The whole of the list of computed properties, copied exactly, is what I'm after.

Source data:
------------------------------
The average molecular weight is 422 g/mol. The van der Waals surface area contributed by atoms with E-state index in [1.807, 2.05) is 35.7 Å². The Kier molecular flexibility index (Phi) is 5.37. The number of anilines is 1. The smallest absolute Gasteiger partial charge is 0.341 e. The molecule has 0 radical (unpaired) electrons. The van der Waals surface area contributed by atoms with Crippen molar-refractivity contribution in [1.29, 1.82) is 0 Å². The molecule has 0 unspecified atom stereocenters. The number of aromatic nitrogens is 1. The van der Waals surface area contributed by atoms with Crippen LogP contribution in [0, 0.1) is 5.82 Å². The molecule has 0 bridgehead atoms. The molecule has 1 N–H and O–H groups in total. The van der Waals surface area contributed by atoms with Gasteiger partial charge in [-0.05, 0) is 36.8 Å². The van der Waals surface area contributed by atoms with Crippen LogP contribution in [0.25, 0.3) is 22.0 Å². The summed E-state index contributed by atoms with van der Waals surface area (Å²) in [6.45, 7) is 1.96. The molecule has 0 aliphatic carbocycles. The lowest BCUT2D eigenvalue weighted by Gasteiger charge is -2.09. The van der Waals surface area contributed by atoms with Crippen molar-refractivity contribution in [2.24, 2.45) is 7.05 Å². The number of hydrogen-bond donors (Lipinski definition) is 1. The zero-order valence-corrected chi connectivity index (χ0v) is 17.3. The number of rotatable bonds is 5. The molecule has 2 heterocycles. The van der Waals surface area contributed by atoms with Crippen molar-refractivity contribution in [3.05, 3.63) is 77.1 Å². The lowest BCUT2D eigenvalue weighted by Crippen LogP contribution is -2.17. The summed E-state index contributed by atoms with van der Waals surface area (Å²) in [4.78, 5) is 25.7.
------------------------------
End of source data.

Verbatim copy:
The average molecular weight is 422 g/mol. The van der Waals surface area contributed by atoms with E-state index in [1.807, 2.05) is 35.7 Å². The Kier molecular flexibility index (Phi) is 5.37. The number of anilines is 1. The smallest absolute Gasteiger partial charge is 0.341 e. The molecule has 0 radical (unpaired) electrons. The van der Waals surface area contributed by atoms with Crippen molar-refractivity contribution in [1.29, 1.82) is 0 Å². The molecule has 0 unspecified atom stereocenters. The number of aromatic nitrogens is 1. The van der Waals surface area contributed by atoms with Crippen LogP contribution in [0, 0.1) is 5.82 Å². The molecule has 0 bridgehead atoms. The molecule has 1 N–H and O–H groups in total. The van der Waals surface area contributed by atoms with Gasteiger partial charge in [-0.05, 0) is 36.8 Å². The van der Waals surface area contributed by atoms with Crippen LogP contribution in [0.25, 0.3) is 22.0 Å². The summed E-state index contributed by atoms with van der Waals surface area (Å²) in [6.45, 7) is 1.96. The molecule has 0 aliphatic carbocycles. The lowest BCUT2D eigenvalue weighted by Gasteiger charge is -2.09. The van der Waals surface area contributed by atoms with Crippen molar-refractivity contribution in [2.24, 2.45) is 7.05 Å². The number of hydrogen-bond donors (Lipinski definition) is 1. The zero-order valence-corrected chi connectivity index (χ0v) is 17.3. The number of rotatable bonds is 5. The molecule has 2 heterocycles. The van der Waals surface area contributed by atoms with Crippen molar-refractivity contribution in [3.05, 3.63) is 77.1 Å². The lowest BCUT2D eigenvalue weighted by Crippen LogP contribution is -2.17. The summed E-state index contributed by atoms with van der Waals surface area (Å²) in [4.78, 5) is 25.7.